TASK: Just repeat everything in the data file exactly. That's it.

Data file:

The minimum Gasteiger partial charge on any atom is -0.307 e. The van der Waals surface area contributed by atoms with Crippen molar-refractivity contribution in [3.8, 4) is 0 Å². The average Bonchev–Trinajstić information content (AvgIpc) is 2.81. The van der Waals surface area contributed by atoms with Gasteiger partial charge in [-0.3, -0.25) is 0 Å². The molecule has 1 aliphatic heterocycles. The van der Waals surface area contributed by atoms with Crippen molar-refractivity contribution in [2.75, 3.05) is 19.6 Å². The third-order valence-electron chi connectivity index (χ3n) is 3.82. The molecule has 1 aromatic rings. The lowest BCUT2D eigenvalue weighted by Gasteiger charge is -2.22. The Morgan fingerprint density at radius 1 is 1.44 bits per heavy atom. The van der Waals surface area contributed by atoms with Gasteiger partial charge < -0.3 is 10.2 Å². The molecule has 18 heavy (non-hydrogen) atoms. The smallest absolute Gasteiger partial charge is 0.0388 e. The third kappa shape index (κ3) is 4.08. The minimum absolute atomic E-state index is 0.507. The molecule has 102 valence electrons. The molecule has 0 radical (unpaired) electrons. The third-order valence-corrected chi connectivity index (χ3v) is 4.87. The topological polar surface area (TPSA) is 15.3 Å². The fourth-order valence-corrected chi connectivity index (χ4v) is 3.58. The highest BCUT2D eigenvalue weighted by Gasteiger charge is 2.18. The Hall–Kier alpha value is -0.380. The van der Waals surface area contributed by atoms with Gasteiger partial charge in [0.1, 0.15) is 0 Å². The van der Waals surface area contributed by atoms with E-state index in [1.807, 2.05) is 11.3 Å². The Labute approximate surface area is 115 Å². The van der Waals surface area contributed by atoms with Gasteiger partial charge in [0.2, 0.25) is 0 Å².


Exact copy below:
The minimum Gasteiger partial charge on any atom is -0.307 e. The van der Waals surface area contributed by atoms with Crippen molar-refractivity contribution in [3.8, 4) is 0 Å². The average Bonchev–Trinajstić information content (AvgIpc) is 2.81. The van der Waals surface area contributed by atoms with Gasteiger partial charge in [-0.3, -0.25) is 0 Å². The molecule has 1 aliphatic heterocycles. The van der Waals surface area contributed by atoms with Crippen molar-refractivity contribution in [2.75, 3.05) is 19.6 Å². The third-order valence-electron chi connectivity index (χ3n) is 3.82. The molecule has 1 aromatic rings. The lowest BCUT2D eigenvalue weighted by Gasteiger charge is -2.22. The Morgan fingerprint density at radius 1 is 1.44 bits per heavy atom. The van der Waals surface area contributed by atoms with Gasteiger partial charge < -0.3 is 10.2 Å². The molecule has 18 heavy (non-hydrogen) atoms. The smallest absolute Gasteiger partial charge is 0.0388 e. The third kappa shape index (κ3) is 4.08. The minimum absolute atomic E-state index is 0.507. The molecule has 102 valence electrons. The molecule has 0 radical (unpaired) electrons. The third-order valence-corrected chi connectivity index (χ3v) is 4.87. The topological polar surface area (TPSA) is 15.3 Å². The fourth-order valence-corrected chi connectivity index (χ4v) is 3.58. The highest BCUT2D eigenvalue weighted by Gasteiger charge is 2.18. The Hall–Kier alpha value is -0.380. The van der Waals surface area contributed by atoms with Gasteiger partial charge in [0.1, 0.15) is 0 Å². The van der Waals surface area contributed by atoms with E-state index in [1.807, 2.05) is 11.3 Å². The Labute approximate surface area is 115 Å². The van der Waals surface area contributed by atoms with Gasteiger partial charge in [0.2, 0.25) is 0 Å².